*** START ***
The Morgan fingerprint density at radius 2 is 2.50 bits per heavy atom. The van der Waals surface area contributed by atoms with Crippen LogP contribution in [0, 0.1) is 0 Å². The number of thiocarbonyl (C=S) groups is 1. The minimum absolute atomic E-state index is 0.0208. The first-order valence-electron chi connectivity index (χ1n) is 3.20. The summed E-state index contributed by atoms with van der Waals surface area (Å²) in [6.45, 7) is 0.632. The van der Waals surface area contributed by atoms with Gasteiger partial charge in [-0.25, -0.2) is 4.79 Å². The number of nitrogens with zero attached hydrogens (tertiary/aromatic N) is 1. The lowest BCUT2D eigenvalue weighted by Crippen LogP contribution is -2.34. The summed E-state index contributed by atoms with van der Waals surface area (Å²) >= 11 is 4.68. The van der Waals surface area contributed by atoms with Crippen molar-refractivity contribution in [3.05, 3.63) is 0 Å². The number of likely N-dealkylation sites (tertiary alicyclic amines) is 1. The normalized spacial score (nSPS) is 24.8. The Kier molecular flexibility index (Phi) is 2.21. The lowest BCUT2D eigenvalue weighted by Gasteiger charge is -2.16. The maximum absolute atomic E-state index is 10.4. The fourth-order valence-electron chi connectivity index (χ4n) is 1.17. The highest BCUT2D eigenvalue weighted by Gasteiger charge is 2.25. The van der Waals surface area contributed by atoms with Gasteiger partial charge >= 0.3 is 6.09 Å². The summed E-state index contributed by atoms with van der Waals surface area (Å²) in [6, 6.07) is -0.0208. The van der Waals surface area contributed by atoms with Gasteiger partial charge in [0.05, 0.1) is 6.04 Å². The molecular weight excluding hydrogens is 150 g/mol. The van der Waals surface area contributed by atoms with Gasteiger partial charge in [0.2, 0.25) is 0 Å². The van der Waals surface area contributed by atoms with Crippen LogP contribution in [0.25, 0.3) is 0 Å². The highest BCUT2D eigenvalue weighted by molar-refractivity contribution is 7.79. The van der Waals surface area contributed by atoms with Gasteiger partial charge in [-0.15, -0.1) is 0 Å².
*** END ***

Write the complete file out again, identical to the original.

The Morgan fingerprint density at radius 2 is 2.50 bits per heavy atom. The van der Waals surface area contributed by atoms with Crippen LogP contribution in [0, 0.1) is 0 Å². The number of thiocarbonyl (C=S) groups is 1. The minimum absolute atomic E-state index is 0.0208. The first-order valence-electron chi connectivity index (χ1n) is 3.20. The summed E-state index contributed by atoms with van der Waals surface area (Å²) in [6.45, 7) is 0.632. The van der Waals surface area contributed by atoms with Gasteiger partial charge in [-0.25, -0.2) is 4.79 Å². The number of nitrogens with zero attached hydrogens (tertiary/aromatic N) is 1. The lowest BCUT2D eigenvalue weighted by Crippen LogP contribution is -2.34. The summed E-state index contributed by atoms with van der Waals surface area (Å²) >= 11 is 4.68. The van der Waals surface area contributed by atoms with Crippen molar-refractivity contribution in [3.05, 3.63) is 0 Å². The number of likely N-dealkylation sites (tertiary alicyclic amines) is 1. The normalized spacial score (nSPS) is 24.8. The Kier molecular flexibility index (Phi) is 2.21. The lowest BCUT2D eigenvalue weighted by Gasteiger charge is -2.16. The maximum absolute atomic E-state index is 10.4. The fourth-order valence-electron chi connectivity index (χ4n) is 1.17. The highest BCUT2D eigenvalue weighted by Gasteiger charge is 2.25. The van der Waals surface area contributed by atoms with Gasteiger partial charge >= 0.3 is 6.09 Å². The summed E-state index contributed by atoms with van der Waals surface area (Å²) in [6, 6.07) is -0.0208. The van der Waals surface area contributed by atoms with Gasteiger partial charge in [0.05, 0.1) is 6.04 Å². The molecular weight excluding hydrogens is 150 g/mol. The van der Waals surface area contributed by atoms with Gasteiger partial charge in [0.2, 0.25) is 0 Å². The van der Waals surface area contributed by atoms with Crippen LogP contribution in [0.25, 0.3) is 0 Å². The highest BCUT2D eigenvalue weighted by molar-refractivity contribution is 7.79. The van der Waals surface area contributed by atoms with Gasteiger partial charge in [-0.15, -0.1) is 0 Å².